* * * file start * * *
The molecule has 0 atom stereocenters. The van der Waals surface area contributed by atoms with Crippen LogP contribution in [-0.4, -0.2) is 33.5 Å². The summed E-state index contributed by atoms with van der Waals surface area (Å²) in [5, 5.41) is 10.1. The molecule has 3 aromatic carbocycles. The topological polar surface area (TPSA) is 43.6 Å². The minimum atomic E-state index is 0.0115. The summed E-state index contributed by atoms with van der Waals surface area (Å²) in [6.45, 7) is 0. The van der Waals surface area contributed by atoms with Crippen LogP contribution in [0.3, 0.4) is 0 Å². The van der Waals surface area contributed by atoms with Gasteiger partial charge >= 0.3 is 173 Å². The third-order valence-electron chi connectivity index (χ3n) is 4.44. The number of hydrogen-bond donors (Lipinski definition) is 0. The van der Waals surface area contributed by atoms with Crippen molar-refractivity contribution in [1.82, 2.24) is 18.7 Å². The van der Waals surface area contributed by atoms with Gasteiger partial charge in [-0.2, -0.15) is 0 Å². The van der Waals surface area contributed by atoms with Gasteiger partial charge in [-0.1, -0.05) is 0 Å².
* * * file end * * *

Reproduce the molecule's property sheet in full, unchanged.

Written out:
The molecule has 0 atom stereocenters. The van der Waals surface area contributed by atoms with Crippen LogP contribution in [-0.4, -0.2) is 33.5 Å². The summed E-state index contributed by atoms with van der Waals surface area (Å²) in [5, 5.41) is 10.1. The molecule has 3 aromatic carbocycles. The topological polar surface area (TPSA) is 43.6 Å². The minimum atomic E-state index is 0.0115. The summed E-state index contributed by atoms with van der Waals surface area (Å²) in [6.45, 7) is 0. The van der Waals surface area contributed by atoms with Crippen LogP contribution in [0.3, 0.4) is 0 Å². The van der Waals surface area contributed by atoms with Gasteiger partial charge >= 0.3 is 173 Å². The third-order valence-electron chi connectivity index (χ3n) is 4.44. The number of hydrogen-bond donors (Lipinski definition) is 0. The van der Waals surface area contributed by atoms with Crippen molar-refractivity contribution in [1.82, 2.24) is 18.7 Å². The van der Waals surface area contributed by atoms with Gasteiger partial charge in [-0.2, -0.15) is 0 Å². The van der Waals surface area contributed by atoms with Gasteiger partial charge in [-0.1, -0.05) is 0 Å².